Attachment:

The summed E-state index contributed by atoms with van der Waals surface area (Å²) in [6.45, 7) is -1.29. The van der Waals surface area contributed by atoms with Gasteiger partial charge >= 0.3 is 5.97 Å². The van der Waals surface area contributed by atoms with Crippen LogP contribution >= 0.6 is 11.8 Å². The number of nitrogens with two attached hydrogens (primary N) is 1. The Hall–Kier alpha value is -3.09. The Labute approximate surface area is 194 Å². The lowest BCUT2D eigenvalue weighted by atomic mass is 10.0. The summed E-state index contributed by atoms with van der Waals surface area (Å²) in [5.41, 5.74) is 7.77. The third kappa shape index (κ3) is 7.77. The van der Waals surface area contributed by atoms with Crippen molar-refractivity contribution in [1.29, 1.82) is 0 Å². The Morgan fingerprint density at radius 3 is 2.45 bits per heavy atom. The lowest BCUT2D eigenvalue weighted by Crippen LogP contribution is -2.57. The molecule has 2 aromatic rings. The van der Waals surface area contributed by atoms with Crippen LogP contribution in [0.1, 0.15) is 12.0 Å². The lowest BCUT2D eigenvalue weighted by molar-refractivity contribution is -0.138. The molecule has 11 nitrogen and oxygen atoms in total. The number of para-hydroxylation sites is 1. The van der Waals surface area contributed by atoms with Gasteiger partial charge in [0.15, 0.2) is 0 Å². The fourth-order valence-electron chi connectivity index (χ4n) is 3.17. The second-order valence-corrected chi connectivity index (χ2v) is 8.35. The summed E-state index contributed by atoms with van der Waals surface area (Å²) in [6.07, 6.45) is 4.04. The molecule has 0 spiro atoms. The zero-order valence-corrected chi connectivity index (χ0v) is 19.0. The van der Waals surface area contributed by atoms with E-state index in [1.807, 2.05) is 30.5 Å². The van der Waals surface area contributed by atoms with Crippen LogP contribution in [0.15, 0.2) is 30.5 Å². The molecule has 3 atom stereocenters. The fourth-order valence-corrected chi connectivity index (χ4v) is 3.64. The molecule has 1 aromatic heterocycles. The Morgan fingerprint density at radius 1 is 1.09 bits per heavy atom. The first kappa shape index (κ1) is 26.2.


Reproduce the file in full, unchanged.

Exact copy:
The summed E-state index contributed by atoms with van der Waals surface area (Å²) in [6.45, 7) is -1.29. The van der Waals surface area contributed by atoms with Gasteiger partial charge >= 0.3 is 5.97 Å². The van der Waals surface area contributed by atoms with Crippen LogP contribution >= 0.6 is 11.8 Å². The number of nitrogens with two attached hydrogens (primary N) is 1. The Hall–Kier alpha value is -3.09. The Labute approximate surface area is 194 Å². The lowest BCUT2D eigenvalue weighted by atomic mass is 10.0. The summed E-state index contributed by atoms with van der Waals surface area (Å²) in [5.41, 5.74) is 7.77. The third kappa shape index (κ3) is 7.77. The van der Waals surface area contributed by atoms with Crippen molar-refractivity contribution in [1.29, 1.82) is 0 Å². The Morgan fingerprint density at radius 3 is 2.45 bits per heavy atom. The lowest BCUT2D eigenvalue weighted by Crippen LogP contribution is -2.57. The molecule has 2 aromatic rings. The van der Waals surface area contributed by atoms with Crippen LogP contribution in [0.1, 0.15) is 12.0 Å². The lowest BCUT2D eigenvalue weighted by molar-refractivity contribution is -0.138. The molecule has 11 nitrogen and oxygen atoms in total. The number of para-hydroxylation sites is 1. The van der Waals surface area contributed by atoms with Gasteiger partial charge in [0.15, 0.2) is 0 Å². The fourth-order valence-electron chi connectivity index (χ4n) is 3.17. The second-order valence-corrected chi connectivity index (χ2v) is 8.35. The summed E-state index contributed by atoms with van der Waals surface area (Å²) in [6.07, 6.45) is 4.04. The molecule has 0 spiro atoms. The zero-order valence-corrected chi connectivity index (χ0v) is 19.0. The van der Waals surface area contributed by atoms with E-state index in [1.807, 2.05) is 30.5 Å². The van der Waals surface area contributed by atoms with Crippen LogP contribution in [0.15, 0.2) is 30.5 Å². The molecule has 3 atom stereocenters. The fourth-order valence-corrected chi connectivity index (χ4v) is 3.64. The molecule has 1 aromatic heterocycles. The Morgan fingerprint density at radius 1 is 1.09 bits per heavy atom. The first kappa shape index (κ1) is 26.2.